Wednesday, January 4, 2017

An Other Worldly Production

Photo by Daniel Belli, credit 1 below

Last year, I spent a lot of time wondering what to make of an otherworldly performance that’s hit all three of Bridgeport’s art centers -- scenes from a non-conventional opera called Thunder, Perfect Mind staged by NON:Op Open Opera Works.

I first saw a scene from it at the Zhou B. Arts Center performed by 6 young women, all delicate in white.  Three of them were seated on chairs mounted high on the walls, playing stringed instruments.  Underneath, on the floor, the other 3 women seemed to play another set of strings, strung from the ground to the ceiling like a great terrestrial harp.

The performance was beautiful, but hard to grasp, like something spoken in a language being invented while you watched, just past the limits of your intuition.

Photo by Ron Wachholz, credit 2 below

Which is why I’d come to see it, really, at the suggestion of Deirdre Harrison, who’s had a long career in musical theater.  She’d just stepped in to help the composer, Christopher Preissing, orchestrate the players, to help them spin a way to think their performance.  For the scene at the Zhou B., she knew the young instrumentalists perched on the walls would need some point of mental reference, so she’d given each of them a scrap of paper with a line from the text on it to repeat to themselves during the silences.

For I am the first and the last…
the whore and the holy one…

Photo by Brittany Tepper, credit 3 below

Thunder, Perfect Mind is titled from an ancient Gnostic text that had been dug up from the Egyptian desert in the 1940s.  It was part of a whole lost library that had been buried in giant clay jars for some 1,800 years.  Even after the jars were found, the Nag Hammadi texts were jammed up in intrigues over ownership for decades before they started to filter out into the world.  They were just becoming available to Coptic language scholars in the 1970s, and then to the public in English translation in the 1980s. That’s when Christopher Preissing first read some of them, when he was still in school.

Preissing was a graduate music composition student, writing a dissertation on the history of opera.  He was studying its conventions so he could test them later.  He would step outside the traditions of composition, explore expressive notations, subvert the way social hierarchies had been worked into the seating arrangements and the theater itself.

The Gnostic scriptures also held a counter cultural appeal.  For almost 2 thousand years, the Gnostics were known mostly from the wild accounts early Christian Church Fathers gave of their beliefs.  
Those accounts were always suspect, the Fathers were using them to establish an orthodox church by defining it against degenerate heresies.  Though as the Nag Hammadi texts became available, some of the Fathers’ most outrageous accounts, of Bible stories turned on their heads, of the Biblical God willfully blasphemed, turned out to be pretty accurate.

The library is also diverse, it presents a whole range of lost possibilities, of paths not taken, rediscovered in an age when people are suspicious orthodox authorities and how they assert the truth.  Preissing found himself drawn to the hymn called Thunder, Perfect Mind in particular because it evoked a feminine voice, and it read like a riddle.  The divine speaker describes herself in impossibilities and paradox.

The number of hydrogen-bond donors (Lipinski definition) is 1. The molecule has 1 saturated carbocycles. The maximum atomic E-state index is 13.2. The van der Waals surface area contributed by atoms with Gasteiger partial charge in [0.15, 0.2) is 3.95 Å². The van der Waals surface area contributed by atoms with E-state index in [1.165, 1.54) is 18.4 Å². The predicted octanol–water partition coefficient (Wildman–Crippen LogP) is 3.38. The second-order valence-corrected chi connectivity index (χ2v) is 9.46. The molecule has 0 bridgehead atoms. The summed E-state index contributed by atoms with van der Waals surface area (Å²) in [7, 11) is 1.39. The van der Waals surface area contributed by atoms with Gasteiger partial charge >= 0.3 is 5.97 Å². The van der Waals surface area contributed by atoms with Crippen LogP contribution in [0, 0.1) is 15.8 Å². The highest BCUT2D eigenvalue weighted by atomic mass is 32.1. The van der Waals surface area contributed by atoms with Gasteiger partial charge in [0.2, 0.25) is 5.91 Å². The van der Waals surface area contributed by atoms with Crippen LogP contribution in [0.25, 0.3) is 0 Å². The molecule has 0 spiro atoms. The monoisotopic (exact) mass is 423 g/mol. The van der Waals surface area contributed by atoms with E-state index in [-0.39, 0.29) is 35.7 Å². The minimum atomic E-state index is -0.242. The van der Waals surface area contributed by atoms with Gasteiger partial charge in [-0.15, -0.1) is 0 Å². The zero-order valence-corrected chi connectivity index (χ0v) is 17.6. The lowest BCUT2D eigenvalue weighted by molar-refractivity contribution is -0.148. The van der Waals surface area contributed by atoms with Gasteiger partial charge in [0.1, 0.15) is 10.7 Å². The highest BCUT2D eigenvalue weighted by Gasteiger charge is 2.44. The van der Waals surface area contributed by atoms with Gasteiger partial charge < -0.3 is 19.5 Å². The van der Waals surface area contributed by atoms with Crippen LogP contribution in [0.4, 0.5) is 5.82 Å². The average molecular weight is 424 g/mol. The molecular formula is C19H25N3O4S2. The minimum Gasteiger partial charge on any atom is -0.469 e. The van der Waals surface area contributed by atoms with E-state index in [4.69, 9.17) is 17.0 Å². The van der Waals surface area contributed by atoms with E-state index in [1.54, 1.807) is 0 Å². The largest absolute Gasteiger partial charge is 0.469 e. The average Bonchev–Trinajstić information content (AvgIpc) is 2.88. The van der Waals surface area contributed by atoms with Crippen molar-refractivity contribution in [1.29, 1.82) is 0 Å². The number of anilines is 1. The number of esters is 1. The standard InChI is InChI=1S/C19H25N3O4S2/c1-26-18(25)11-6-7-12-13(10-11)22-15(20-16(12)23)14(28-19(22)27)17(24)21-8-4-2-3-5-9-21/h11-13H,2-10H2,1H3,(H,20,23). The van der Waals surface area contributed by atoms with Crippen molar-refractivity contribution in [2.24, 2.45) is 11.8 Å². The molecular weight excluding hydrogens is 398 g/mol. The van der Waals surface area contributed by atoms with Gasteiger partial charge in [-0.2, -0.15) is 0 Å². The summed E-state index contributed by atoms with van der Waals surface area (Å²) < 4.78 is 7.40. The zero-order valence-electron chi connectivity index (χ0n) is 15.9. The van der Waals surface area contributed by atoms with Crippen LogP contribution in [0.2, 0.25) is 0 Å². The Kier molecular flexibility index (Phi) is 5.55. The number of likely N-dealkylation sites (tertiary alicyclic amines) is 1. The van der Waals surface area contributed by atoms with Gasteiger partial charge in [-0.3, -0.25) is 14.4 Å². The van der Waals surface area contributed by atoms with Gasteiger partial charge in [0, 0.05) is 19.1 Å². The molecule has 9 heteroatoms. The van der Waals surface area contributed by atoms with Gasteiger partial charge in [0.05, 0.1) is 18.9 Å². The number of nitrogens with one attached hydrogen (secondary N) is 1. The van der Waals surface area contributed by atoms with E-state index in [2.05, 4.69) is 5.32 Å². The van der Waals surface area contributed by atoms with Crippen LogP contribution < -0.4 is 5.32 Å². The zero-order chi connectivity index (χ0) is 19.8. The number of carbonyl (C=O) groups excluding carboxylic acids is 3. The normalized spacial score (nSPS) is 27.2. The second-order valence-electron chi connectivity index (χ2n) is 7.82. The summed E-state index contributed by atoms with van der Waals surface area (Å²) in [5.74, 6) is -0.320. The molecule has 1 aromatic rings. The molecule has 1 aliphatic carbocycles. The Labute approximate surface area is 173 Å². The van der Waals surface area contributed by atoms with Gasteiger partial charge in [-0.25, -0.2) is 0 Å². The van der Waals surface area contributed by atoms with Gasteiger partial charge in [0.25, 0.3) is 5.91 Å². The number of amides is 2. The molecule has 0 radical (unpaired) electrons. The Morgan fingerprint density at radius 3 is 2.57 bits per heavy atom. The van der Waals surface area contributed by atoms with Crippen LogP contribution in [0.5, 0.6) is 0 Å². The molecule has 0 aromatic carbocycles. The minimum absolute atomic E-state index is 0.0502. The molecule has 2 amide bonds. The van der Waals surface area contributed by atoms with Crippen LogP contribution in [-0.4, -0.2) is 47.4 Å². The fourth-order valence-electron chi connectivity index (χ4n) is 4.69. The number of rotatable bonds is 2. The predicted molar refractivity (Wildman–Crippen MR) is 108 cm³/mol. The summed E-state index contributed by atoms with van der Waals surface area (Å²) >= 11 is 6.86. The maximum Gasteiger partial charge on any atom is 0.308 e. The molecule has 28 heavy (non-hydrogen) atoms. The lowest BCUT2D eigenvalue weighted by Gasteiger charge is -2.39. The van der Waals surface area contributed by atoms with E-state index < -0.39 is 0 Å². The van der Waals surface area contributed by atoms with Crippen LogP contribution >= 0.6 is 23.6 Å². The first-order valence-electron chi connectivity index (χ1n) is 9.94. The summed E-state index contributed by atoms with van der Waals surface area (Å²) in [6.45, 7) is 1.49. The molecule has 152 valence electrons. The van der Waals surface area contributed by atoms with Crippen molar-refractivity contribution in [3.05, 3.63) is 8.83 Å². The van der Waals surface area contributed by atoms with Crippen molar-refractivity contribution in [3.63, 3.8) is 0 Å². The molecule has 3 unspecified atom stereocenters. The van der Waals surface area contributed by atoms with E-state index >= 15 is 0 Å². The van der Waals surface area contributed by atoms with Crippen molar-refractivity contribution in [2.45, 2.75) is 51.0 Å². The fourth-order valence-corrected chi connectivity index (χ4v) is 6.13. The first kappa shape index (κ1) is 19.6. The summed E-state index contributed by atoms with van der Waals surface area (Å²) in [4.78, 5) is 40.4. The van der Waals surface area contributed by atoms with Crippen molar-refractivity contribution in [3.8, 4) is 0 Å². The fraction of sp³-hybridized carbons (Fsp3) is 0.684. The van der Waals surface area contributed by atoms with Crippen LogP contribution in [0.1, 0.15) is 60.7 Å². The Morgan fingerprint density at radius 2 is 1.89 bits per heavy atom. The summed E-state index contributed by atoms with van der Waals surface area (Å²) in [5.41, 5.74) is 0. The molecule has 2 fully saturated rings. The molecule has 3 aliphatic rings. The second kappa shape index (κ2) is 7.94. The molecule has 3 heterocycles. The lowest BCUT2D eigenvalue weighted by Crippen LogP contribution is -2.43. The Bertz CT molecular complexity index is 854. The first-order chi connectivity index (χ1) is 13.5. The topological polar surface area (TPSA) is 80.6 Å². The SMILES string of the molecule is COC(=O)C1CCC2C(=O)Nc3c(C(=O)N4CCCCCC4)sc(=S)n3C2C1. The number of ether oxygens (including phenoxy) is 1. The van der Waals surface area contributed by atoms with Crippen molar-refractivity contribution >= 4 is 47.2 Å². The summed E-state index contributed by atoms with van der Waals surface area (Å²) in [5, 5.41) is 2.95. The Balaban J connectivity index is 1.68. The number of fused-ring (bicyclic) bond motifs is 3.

I am the mother of my father and the sister of my husband -- he is my offspring.

Photo by Scott Johnson, credit 4 below

In 1992, he got a grant to make an opera from it.  Even after the first performances, he has never entirely stopped working on it.  It has continued to grow in scope and dimension as scenes are elaborated in public practice sessions around town.  Today, Thunder, Perfect Mind, the opera, is a site specific immersive performance for a 12 member chorus, percussionists, street performers, orchestral musicians and 2 sopranos, one of whom is an aerialist who will descend through the heavenly spheres to earth, and re-ascend into the divine fullness in the end.

In the shock of more recent history, ancient squabbles over divine metaphysics and the esoterica of avant-garde opera may sound beside the point.

1800 years ago, a Gnostic would say that is the point: that the so called real world isn’t actually real.  That the powers of this world aren’t just ignorant of reality, they’re constitutionally incapable of understanding it, they sense it vaguely when they spot a true spirit in other people, then they’re jealous of it, they persecute it.  But those rare souls who have that spark of the divine spirit can be restored to the divine wholeness by remembering where they came from.

Modern people are less interested in escape to transcendence in general, and the Gnostic answer in particular is elitist and radically anti-cosmic, dismissing the material world we live in as a disastrous mistake.

But Gnosticism arose in a world that had compelling parallels to the world we live in now.  The latter centuries of the Hellenistic-Roman era are sometimes called an age of anxiety, menaced by threats of barbarian invasions, plagues, even financial catastrophes.  But they were also an era of unprecedented cultural ferment and change.  Like in our own era, change was disorienting to navigate for the individual person, and the Gnostics expressed the crisis of dislocation in a startling way.  But they also show that human instinct for hope.

Photo from Hubble Space Telescope, credit 5 below